On Monday, under section 111(d) of the Clean Air Act, President Obama proposed regulations requiring significant reductions in greenhouse gases produced by each American state. Using 2005 as a baseline, states, on average, will be required to achieve a 30 percent reduction in greenhouse gases by 2030. If the courts allow it, a year from now, those regulations would go into effect and about two years from today, on June 1, 2016, the states would be required to tell EPA how they will achieve those reductions. The president's move is long overdue, but remains a significant step. It says that global warming is an established scientific fact and American public policy and law will now turn to the long-term goal of mitigating climate change.
It has already taken 15 years to get to this point. In 1999, a number of states and cities petitioned EPA to reduce greenhouse gases from motor vehicles. In 2003, under then-president George W. Bush, EPA asserted that it did not have the authority to regulate greenhouse gases and, even if it had the power, it wouldn't exercise it. Eventually, Massachusetts sued, and in 2007 the Supreme Court decided that EPA had the authority to regulate greenhouse gases and that unless the agency could provide scientific evidence that these gases did not cause harm, it also had the obligation to regulate them. In January 2014, EPA issued greenhouse gas regulations for new power plants. Today's announcement will regulate and require reductions from many existing sources of greenhouse gas emissions, including existing power plants. States are required to submit plans to EPA telling the agency how they will achieve these reductions.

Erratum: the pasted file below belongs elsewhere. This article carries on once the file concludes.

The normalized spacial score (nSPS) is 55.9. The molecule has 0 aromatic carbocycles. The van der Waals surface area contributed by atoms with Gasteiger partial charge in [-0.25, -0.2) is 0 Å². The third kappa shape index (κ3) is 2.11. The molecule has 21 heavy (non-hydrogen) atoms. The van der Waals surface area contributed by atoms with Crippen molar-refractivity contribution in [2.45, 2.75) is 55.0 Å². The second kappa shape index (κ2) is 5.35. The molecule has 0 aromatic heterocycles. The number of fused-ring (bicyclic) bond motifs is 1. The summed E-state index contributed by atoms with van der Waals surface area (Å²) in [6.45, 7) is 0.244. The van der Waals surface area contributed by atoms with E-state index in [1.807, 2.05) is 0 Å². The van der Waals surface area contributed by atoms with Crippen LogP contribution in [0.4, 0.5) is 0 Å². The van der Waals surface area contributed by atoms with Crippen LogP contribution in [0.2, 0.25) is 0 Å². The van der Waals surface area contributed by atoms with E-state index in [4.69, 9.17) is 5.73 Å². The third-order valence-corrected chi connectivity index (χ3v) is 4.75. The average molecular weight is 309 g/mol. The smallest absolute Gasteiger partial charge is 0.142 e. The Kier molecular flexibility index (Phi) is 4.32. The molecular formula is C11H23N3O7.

As important as the federal moves are, many states, such as California and a number of those in the Northeast, may have already met the targets being proposed. The northeastern "Regional Greenhouse Gas Initiative" (RGGI) has been a notable success. According to the New York State Department of Environmental Conservation:
Together the nine RGGI states (Connecticut, Delaware, Maine, Maryland, Massachusetts, New Hampshire, New York, Rhode Island and Vermont) set a cap for total emissions of CO2 from electric generation facilities in the region. By agreement, the RGGI cap declines over time, gradually tightening emission limits: initiated at 165 million tons per year in 2005, the regional cap in 2014 is 91 million tons. Emissions caps (or CO2 Budgets) in individual RGGI participating states are equal to agreed-upon shares of the region-wide cap...Today in the RGGI region, power sector GHG emissions are more than 40 percent lower than they were when RGGI was initiated in 2005.